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Is this Bob Dylan’s new album cover? It’s…
coming out on September 11 and produced by “Jack Frost.”
It does, however, feature an opening track called Duquesne Whistle (shout-out to my Pittsburghers).
THIS. IS. AWESOME.
Mister Rogers Remixed by Symphony of Science
About 18 minutes of footage of THE BAND at Pittsburgh’s Syria Mosque in November 1970. Great stuff.
R.I.P. Levon Helm
The Band, performing live at The Syria Mosque, Pittsburgh, PA, November 1st, 1970.
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We’re Not Dead Yet is the definitive live document of this underrated band, and if you’re looking for some old-school rock ‘n’ roll cheap thrills that will rattle the plaster off your walls and won’t make you cringe in embarrassment, look no further than Joe Grushecky and the Houserockers.
I’m officially intrigued.
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The Clarks ruminate on their 25th Anniversary with Jim Krenn of WDVE in Pittsburgh.
There’s a rock band out of Pittsburgh that’s been slugging it out on the circuit for 25 years now. You’ve probably not heard of them, although you might’ve seen them on Letterman or heard a tune of theirs in a movie or on TV. They’re called The Clarks. They’ve been delivering great rock music for decades in an industry where careers are measured in years. This week they are celebrating their 2,000th show along with a declaration that today is Clarks Day in the city of Pittsburgh. Additionally, they will be playing at the NHL Winter Classic this weekend, which will be at Heinz Field with the Penguins hosting the Capitals on New Year’s Day for an outdoor hockey game.
I’ve been a fan of theirs since arriving in the Burgh in 1988 for school, and it’s hard to imagine how to look back on such a career - one that is still moving forward. Had the good pleasure of meeting guitarist Rob James through a mutual friend for lunch a few times right around the time in the mid-1990s when the band were about to all quit their day jobs and make a go of rock as a full-time proposition. At the time I couldn’t imagine being more scared of that prospect, but they’ve persevered, and should be proud of the fact that they have indeed been able to do so.
If you have any illusions about what life in rock is like for a mid-level band that never really quite broke nationally, this quote from drummer Dave Minarik can put that time in perspective:
It is hard to pinpoint my most memorable experience. We have been so many places, seen so many things and made some lifelong friends. I have eaten some of the worst food along with the best I have ever tasted. I’ve stayed in hotels that were fit for a king and some that were crawling with bugs. I’ve slept on floors in cars and on road cases. Music has no sick days or vacation time. There is no such thing as overtime. The 90 minutes on stage that most people think is our work day was, most days, a 24/7 job.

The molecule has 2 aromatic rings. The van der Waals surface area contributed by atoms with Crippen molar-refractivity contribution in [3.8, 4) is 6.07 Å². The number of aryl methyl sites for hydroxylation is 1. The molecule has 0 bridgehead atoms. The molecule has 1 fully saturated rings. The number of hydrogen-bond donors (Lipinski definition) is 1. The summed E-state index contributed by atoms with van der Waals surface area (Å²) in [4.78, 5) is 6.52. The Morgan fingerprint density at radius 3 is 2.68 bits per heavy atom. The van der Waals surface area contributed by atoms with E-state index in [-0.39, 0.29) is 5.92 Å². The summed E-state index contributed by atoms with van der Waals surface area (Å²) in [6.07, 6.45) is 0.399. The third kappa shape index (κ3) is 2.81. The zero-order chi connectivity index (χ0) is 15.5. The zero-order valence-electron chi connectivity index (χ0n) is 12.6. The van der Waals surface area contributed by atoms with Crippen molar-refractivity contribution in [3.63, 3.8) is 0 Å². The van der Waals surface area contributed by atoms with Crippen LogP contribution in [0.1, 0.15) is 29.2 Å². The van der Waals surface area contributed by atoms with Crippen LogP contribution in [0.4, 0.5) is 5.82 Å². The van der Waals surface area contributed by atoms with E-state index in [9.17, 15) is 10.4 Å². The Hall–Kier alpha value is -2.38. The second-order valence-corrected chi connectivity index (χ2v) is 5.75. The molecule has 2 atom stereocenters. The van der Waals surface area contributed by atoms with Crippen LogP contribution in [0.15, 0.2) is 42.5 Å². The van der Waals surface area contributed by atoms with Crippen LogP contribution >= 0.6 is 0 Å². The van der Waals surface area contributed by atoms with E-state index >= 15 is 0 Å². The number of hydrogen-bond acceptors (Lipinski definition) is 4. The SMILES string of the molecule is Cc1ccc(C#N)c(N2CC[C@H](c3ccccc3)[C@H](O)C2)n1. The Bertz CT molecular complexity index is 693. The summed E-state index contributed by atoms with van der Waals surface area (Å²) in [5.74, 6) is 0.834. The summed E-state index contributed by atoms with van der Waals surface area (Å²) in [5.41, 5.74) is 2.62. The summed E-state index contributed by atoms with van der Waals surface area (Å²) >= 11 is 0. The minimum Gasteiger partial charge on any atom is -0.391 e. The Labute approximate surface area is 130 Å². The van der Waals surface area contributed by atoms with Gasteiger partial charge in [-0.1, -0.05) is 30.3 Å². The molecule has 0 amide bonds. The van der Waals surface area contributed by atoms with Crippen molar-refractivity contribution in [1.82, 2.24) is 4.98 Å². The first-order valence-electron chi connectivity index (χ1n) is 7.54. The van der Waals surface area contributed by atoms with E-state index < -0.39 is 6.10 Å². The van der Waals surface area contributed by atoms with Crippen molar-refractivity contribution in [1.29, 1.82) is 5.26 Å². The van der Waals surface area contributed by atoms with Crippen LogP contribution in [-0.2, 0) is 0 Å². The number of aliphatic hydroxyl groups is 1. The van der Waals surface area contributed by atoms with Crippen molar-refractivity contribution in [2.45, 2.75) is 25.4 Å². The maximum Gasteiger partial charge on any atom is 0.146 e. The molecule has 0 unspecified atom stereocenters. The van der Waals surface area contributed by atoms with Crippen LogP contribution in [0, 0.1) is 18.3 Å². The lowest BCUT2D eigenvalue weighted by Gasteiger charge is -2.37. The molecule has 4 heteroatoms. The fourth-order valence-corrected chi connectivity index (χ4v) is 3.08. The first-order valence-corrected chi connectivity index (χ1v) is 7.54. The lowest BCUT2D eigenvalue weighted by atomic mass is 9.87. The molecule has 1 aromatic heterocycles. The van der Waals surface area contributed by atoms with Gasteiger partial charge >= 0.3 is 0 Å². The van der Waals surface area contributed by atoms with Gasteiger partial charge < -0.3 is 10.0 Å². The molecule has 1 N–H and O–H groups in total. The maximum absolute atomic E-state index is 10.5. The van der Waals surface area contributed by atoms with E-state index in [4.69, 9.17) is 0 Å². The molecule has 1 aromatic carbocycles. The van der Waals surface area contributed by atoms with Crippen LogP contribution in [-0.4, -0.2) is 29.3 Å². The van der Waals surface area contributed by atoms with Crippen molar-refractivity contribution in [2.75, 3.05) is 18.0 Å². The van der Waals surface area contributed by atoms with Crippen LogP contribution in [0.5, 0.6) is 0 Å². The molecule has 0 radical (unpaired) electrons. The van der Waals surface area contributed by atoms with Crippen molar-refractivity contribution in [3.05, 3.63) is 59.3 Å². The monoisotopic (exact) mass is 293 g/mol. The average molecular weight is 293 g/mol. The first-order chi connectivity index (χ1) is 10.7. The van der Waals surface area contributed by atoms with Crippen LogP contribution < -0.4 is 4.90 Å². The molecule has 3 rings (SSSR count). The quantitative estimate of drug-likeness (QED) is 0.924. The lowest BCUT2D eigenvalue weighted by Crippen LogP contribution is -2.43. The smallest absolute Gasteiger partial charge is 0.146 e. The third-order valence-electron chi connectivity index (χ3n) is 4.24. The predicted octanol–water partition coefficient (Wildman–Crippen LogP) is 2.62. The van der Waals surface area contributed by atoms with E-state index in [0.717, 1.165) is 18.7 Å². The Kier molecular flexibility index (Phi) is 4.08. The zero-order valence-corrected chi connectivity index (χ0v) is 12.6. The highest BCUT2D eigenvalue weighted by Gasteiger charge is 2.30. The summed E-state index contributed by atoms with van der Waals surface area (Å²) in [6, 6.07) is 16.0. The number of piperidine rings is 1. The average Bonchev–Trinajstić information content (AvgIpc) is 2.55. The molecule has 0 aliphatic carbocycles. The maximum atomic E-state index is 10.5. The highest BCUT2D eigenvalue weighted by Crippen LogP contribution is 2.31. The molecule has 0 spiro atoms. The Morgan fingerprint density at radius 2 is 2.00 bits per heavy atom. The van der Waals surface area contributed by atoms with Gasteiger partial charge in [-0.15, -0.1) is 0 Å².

That quote is from a nice article here on the Clarks. Their latest release, Songs in G, features a cover of Whiskeytown’s “16 Days,” which Rob & Scott used to play at their acoustic shows. You can hear some tracks on the player on their official website, www.clarksonline.com - both “Tonight” and their cover of Bruce’s “The River” are recommended. Go to the multimedia page to see some videos - including their Letterman appearance and a live cover of Badfinger’s “No Matter What”.
There’s a band outta Pittsburgh, been around… coming up on 25 years maybe? They’re called The Clarks. They put out a new EP yesterday which features their cover of “16 Days” by Whiskeytown. Them boys used to cover this tune when playing acoustic, and I’m so glad that they’ve recorded it.
You can get the “Songs in G” EP over at iTunes, or you can just give a listen.
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It just hit me that my beloved Pittsburgh band from the late ’80s through the early ’90s, The Affordable Floors, had that whole red, black and white color scheme down on their posters long before a certain twosome out of Detroit.
The Floors were the greatest band in Pittsburgh in their day.
This one’s for my Pittsburghers - both present and ex-Burghers who remember like I do. Right across the street from the Allegheny County Soldiers and Sailors War Memorial (which incidentally is where the “bird cage” scenes were filmed for The Silence of the Lambs) there used to be a mighty fine music venue called the Syria Mosque. Decorated in a pseudo-Middle East fashion, at least on the outside, the interior was a fine theater with columns and balconies that hosted many a prime concert in its day.
Some bits of Syria Mosque music history:
Am pretty sure I fell asleep during The Song Remains The Same. It meanders more than a bit. Sadly, this most peculiar venue was knocked down to make a way for a parking lot. It wasn’t paradise, but it was pretty unusual architecturally speaking.
Syria Mosque, Pittsburgh (via)
On This Day in Pittsburgh History: March 9, 1933
At a rally of 2000 persons in Syria Mosque, plans were made to send a delegation to Harrisburg to fight for city-manager form of government for Pittsburgh. [Historic Pittsburgh]